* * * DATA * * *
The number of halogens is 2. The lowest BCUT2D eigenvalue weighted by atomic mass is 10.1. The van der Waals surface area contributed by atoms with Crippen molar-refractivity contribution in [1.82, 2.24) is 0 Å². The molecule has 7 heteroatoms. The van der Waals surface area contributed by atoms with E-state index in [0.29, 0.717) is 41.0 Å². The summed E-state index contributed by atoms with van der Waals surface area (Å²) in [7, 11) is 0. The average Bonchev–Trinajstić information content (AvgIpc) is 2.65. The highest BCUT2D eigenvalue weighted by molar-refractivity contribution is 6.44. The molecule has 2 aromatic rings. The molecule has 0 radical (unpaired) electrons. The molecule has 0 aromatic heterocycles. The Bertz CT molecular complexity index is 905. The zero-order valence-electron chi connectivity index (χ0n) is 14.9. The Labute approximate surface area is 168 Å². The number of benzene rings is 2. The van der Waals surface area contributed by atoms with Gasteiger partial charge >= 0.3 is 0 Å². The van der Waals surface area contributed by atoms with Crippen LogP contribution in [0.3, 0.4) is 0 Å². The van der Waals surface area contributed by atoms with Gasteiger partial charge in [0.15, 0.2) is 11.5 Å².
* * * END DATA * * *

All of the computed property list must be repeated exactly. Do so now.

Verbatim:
The number of halogens is 2. The lowest BCUT2D eigenvalue weighted by atomic mass is 10.1. The van der Waals surface area contributed by atoms with Crippen molar-refractivity contribution in [1.82, 2.24) is 0 Å². The molecule has 7 heteroatoms. The van der Waals surface area contributed by atoms with E-state index in [0.29, 0.717) is 41.0 Å². The summed E-state index contributed by atoms with van der Waals surface area (Å²) in [7, 11) is 0. The average Bonchev–Trinajstić information content (AvgIpc) is 2.65. The highest BCUT2D eigenvalue weighted by molar-refractivity contribution is 6.44. The molecule has 2 aromatic rings. The molecule has 0 radical (unpaired) electrons. The molecule has 0 aromatic heterocycles. The Bertz CT molecular complexity index is 905. The zero-order valence-electron chi connectivity index (χ0n) is 14.9. The Labute approximate surface area is 168 Å². The number of benzene rings is 2. The van der Waals surface area contributed by atoms with Gasteiger partial charge >= 0.3 is 0 Å². The van der Waals surface area contributed by atoms with Crippen LogP contribution in [0.3, 0.4) is 0 Å². The van der Waals surface area contributed by atoms with Gasteiger partial charge in [0.15, 0.2) is 11.5 Å².